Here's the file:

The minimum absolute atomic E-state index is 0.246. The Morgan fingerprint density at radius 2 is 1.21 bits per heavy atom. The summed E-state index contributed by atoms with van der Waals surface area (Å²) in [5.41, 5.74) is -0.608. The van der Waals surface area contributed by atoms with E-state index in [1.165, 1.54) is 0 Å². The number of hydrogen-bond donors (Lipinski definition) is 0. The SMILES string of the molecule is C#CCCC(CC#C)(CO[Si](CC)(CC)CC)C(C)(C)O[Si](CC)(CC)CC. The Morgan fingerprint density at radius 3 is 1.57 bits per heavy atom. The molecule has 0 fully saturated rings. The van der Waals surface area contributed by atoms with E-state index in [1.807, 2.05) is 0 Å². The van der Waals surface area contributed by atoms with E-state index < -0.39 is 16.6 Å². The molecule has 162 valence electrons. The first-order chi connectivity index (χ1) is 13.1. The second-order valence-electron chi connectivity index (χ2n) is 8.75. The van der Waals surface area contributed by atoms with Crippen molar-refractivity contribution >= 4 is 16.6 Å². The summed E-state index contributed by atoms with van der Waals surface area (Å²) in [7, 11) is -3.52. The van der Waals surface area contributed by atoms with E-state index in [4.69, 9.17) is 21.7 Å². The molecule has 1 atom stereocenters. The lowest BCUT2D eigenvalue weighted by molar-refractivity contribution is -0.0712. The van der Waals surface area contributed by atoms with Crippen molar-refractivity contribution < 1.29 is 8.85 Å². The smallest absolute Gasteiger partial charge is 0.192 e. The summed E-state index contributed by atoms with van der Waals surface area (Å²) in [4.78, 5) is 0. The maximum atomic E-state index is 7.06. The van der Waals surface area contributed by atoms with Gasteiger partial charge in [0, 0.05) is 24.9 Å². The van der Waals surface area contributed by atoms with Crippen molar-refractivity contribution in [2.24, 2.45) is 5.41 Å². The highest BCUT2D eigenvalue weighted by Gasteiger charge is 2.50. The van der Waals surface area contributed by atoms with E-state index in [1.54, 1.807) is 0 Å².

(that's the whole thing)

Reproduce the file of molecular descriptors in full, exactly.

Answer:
The minimum absolute atomic E-state index is 0.246. The Morgan fingerprint density at radius 2 is 1.21 bits per heavy atom. The summed E-state index contributed by atoms with van der Waals surface area (Å²) in [5.41, 5.74) is -0.608. The van der Waals surface area contributed by atoms with E-state index in [1.165, 1.54) is 0 Å². The number of hydrogen-bond donors (Lipinski definition) is 0. The SMILES string of the molecule is C#CCCC(CC#C)(CO[Si](CC)(CC)CC)C(C)(C)O[Si](CC)(CC)CC. The Morgan fingerprint density at radius 3 is 1.57 bits per heavy atom. The molecule has 0 fully saturated rings. The van der Waals surface area contributed by atoms with E-state index in [1.807, 2.05) is 0 Å². The van der Waals surface area contributed by atoms with E-state index < -0.39 is 16.6 Å². The molecule has 162 valence electrons. The first-order chi connectivity index (χ1) is 13.1. The second-order valence-electron chi connectivity index (χ2n) is 8.75. The van der Waals surface area contributed by atoms with Crippen molar-refractivity contribution >= 4 is 16.6 Å². The summed E-state index contributed by atoms with van der Waals surface area (Å²) in [7, 11) is -3.52. The van der Waals surface area contributed by atoms with E-state index in [4.69, 9.17) is 21.7 Å². The molecule has 1 atom stereocenters. The lowest BCUT2D eigenvalue weighted by molar-refractivity contribution is -0.0712. The van der Waals surface area contributed by atoms with Crippen molar-refractivity contribution < 1.29 is 8.85 Å². The smallest absolute Gasteiger partial charge is 0.192 e. The summed E-state index contributed by atoms with van der Waals surface area (Å²) in [4.78, 5) is 0. The maximum atomic E-state index is 7.06. The van der Waals surface area contributed by atoms with Gasteiger partial charge in [0, 0.05) is 24.9 Å². The van der Waals surface area contributed by atoms with Crippen molar-refractivity contribution in [2.24, 2.45) is 5.41 Å². The highest BCUT2D eigenvalue weighted by Gasteiger charge is 2.50. The van der Waals surface area contributed by atoms with E-state index in [1.54, 1.807) is 0 Å².